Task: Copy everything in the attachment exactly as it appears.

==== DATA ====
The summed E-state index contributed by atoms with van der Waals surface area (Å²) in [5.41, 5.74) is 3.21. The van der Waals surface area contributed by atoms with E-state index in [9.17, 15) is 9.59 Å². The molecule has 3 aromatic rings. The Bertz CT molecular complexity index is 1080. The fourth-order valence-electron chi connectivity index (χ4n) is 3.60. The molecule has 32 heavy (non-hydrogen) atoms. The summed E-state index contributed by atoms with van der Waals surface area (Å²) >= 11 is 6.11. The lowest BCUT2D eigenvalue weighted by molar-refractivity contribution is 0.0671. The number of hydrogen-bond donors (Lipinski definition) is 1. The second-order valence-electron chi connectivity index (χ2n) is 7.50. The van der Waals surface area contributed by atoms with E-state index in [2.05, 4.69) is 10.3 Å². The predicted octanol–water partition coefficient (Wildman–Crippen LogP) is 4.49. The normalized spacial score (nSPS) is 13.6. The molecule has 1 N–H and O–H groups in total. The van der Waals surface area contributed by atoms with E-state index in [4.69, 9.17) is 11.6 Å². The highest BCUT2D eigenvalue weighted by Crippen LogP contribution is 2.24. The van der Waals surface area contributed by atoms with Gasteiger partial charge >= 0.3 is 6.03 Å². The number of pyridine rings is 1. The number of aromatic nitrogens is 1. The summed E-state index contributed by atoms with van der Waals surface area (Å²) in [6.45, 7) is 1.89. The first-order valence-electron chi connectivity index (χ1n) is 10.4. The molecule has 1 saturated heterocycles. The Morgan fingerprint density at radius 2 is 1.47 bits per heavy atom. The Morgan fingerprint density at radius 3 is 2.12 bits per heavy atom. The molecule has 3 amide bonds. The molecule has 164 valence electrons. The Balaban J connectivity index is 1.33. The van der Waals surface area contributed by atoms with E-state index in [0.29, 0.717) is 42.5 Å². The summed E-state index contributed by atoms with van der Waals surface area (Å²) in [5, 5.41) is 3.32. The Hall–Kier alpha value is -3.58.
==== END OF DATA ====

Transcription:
The summed E-state index contributed by atoms with van der Waals surface area (Å²) in [5.41, 5.74) is 3.21. The van der Waals surface area contributed by atoms with E-state index in [9.17, 15) is 9.59 Å². The molecule has 3 aromatic rings. The Bertz CT molecular complexity index is 1080. The fourth-order valence-electron chi connectivity index (χ4n) is 3.60. The molecule has 32 heavy (non-hydrogen) atoms. The summed E-state index contributed by atoms with van der Waals surface area (Å²) >= 11 is 6.11. The lowest BCUT2D eigenvalue weighted by molar-refractivity contribution is 0.0671. The number of hydrogen-bond donors (Lipinski definition) is 1. The second-order valence-electron chi connectivity index (χ2n) is 7.50. The van der Waals surface area contributed by atoms with E-state index in [2.05, 4.69) is 10.3 Å². The predicted octanol–water partition coefficient (Wildman–Crippen LogP) is 4.49. The normalized spacial score (nSPS) is 13.6. The molecule has 1 N–H and O–H groups in total. The van der Waals surface area contributed by atoms with E-state index in [4.69, 9.17) is 11.6 Å². The highest BCUT2D eigenvalue weighted by Crippen LogP contribution is 2.24. The van der Waals surface area contributed by atoms with Gasteiger partial charge >= 0.3 is 6.03 Å². The number of pyridine rings is 1. The number of aromatic nitrogens is 1. The summed E-state index contributed by atoms with van der Waals surface area (Å²) in [6.45, 7) is 1.89. The first-order valence-electron chi connectivity index (χ1n) is 10.4. The molecule has 1 saturated heterocycles. The Morgan fingerprint density at radius 2 is 1.47 bits per heavy atom. The Morgan fingerprint density at radius 3 is 2.12 bits per heavy atom. The molecule has 3 amide bonds. The molecule has 164 valence electrons. The Balaban J connectivity index is 1.33. The van der Waals surface area contributed by atoms with E-state index in [0.29, 0.717) is 42.5 Å². The summed E-state index contributed by atoms with van der Waals surface area (Å²) in [5, 5.41) is 3.32. The Hall–Kier alpha value is -3.58.